Ovulemi, who lives in Kawangware, recalls the mood as the political rivalries played out. 

"There was tension between those who supported Raila and those who supported Uhuru. But there were no protests that day and neither was there any police officer in sight," she said. 

Nothing could have prepared Ovulemi for what was coming her way when she left her house that evening. She met two women on her way to the market and stood for some small talk. 

Suddenly, the two women noted that they had heard a weird sound.  Ovulemi on her part said she felt something hit her. 

"When I looked down my abdomen, I noticed a hole on my dress and some blood had started oozing from my stomach," Ovulemi said. 

However, Ovulemi did not start feeling the pain immediately. In fact, she thought of walking some more to get food for her children. 

But she could not go far as she started feeling weak from her abdomen. Her two friends had to hold her and they rushed her to a nearby clinic. 

Upon arrival at the clinic, Ovulemi was informed that what had hit her was a bullet and she was immediately rushed to Kenyatta National Hospital. 

"They immediately took me in for surgery. Apparently, the bullet got into my intestines and was carried by blood and got close to my womb," she said. 

The bullet was successfully retrieved between her femur and pelvis bones and kept in case police would ever need it, as she was told. 

"The doctors told me I was a very lucky patient because the bullet never touched any of my vital organs like my kidneys, liver and heart," she said.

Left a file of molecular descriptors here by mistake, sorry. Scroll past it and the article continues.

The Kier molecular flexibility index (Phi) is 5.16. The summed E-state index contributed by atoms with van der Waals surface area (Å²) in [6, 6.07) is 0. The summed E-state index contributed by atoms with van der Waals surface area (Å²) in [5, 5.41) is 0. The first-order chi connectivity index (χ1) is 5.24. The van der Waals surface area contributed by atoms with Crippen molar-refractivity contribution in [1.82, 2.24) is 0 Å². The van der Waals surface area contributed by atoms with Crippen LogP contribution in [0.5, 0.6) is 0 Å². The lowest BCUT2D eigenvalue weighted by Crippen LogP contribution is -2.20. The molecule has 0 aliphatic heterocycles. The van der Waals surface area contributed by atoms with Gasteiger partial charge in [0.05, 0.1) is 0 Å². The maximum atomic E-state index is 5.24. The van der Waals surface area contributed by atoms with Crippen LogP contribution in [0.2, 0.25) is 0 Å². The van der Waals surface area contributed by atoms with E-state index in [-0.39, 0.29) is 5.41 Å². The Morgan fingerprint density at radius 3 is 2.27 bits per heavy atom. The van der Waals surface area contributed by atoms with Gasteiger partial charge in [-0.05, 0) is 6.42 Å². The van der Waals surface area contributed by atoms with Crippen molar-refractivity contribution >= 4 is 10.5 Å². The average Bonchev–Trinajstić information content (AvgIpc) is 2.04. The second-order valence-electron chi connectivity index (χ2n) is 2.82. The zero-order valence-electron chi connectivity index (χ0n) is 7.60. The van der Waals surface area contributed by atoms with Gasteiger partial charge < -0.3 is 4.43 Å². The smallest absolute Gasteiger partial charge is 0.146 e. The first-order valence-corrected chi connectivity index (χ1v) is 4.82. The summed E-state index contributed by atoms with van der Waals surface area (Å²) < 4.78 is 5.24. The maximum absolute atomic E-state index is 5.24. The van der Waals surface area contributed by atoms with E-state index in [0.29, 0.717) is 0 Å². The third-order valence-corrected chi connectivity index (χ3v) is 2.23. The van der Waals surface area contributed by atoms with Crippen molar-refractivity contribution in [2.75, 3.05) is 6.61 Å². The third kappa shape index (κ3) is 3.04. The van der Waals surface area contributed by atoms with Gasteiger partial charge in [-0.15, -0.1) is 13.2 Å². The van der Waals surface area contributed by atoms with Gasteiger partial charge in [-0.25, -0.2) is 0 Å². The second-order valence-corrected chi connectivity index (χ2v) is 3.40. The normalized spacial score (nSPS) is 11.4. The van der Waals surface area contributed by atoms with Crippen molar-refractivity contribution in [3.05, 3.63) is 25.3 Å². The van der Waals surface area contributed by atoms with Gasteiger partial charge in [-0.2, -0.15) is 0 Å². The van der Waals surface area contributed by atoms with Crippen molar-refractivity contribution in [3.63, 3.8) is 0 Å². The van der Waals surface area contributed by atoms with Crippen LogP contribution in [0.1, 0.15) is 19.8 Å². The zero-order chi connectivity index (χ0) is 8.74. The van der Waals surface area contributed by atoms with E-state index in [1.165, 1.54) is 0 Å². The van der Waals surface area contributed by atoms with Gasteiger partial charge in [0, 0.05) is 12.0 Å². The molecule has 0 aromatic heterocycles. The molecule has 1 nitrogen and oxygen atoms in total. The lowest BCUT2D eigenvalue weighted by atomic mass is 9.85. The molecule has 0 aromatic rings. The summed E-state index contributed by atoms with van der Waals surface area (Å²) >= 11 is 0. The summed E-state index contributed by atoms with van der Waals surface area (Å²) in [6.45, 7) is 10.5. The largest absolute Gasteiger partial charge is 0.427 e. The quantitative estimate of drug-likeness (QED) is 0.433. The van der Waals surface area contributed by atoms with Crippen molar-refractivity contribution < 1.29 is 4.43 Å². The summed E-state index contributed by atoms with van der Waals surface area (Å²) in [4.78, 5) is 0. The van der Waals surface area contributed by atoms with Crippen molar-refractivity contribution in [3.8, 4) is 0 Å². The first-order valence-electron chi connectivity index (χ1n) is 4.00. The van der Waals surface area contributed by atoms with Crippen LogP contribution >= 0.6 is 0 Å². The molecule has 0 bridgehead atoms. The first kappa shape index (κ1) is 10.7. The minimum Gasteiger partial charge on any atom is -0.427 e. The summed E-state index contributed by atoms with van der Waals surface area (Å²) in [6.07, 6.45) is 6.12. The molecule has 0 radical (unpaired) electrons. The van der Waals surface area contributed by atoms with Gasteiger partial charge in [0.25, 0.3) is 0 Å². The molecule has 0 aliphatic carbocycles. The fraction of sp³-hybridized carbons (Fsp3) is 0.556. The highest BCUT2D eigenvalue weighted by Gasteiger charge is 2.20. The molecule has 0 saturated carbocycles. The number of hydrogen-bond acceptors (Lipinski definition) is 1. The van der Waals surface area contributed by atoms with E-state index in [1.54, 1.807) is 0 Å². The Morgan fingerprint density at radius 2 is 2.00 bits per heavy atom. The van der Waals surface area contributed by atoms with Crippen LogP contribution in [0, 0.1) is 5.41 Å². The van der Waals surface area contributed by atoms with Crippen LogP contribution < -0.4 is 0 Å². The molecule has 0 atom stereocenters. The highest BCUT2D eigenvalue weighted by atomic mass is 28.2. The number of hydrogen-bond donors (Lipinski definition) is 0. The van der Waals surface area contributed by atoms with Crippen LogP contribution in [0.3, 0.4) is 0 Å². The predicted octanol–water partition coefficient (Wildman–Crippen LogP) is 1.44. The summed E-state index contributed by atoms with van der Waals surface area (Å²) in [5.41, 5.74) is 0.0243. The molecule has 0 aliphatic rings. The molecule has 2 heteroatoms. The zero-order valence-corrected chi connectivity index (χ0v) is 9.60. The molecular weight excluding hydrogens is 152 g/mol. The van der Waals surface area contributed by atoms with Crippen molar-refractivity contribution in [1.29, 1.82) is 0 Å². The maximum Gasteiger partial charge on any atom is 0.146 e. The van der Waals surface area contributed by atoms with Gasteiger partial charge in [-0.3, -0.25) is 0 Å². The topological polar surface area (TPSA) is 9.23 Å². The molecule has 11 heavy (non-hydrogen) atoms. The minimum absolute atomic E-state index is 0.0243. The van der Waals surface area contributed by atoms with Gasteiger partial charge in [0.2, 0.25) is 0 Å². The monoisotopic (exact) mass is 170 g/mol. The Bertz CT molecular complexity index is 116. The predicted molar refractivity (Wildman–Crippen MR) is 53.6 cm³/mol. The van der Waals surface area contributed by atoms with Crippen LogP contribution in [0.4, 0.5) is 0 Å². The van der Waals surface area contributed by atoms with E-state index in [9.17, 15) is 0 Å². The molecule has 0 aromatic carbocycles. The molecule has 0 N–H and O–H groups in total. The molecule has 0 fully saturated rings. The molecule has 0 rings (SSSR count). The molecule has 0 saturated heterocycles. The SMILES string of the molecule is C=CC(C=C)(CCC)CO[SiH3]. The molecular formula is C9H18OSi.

But since her intestines were damaged by the bullet, doctors had to do reconstruction using plastic. 


Now, Ovulemi has some diet restrictions to preserve her reconstructed intestines. 

After the surgery, Ovulemi's entire body started swelling. When doctors wanted to perform a blood test on her, they could hardly locate her veins and were forced to draw blood from her jugular vein due to her swollen body. 

At first, no doctor was paying attention to her swollen body after her surgery, until one of the senior doctors insisted that something was not right. 

"He came and gave the other doctors a warning that if he came back the following morning and found I had not been taken back to the theatre, someone would get fired for negligence," Ovulemi said. 

She had to undergo surgery again as the poison from the bullet had not been completely washed and was making her body swell. 

At the time, Ovulemi's employer used to pay her full health insurance cover with NHIF, thus she hardly incurred any costs for her treatment. 

After her surgery, Ovulemi had to train all her muscles how to work again. 

"They would bring in a physiotherapist to train me how to walk again, hold items on my hands and even show me how to chew. My family was told to bring me chewing gum frequently," she said.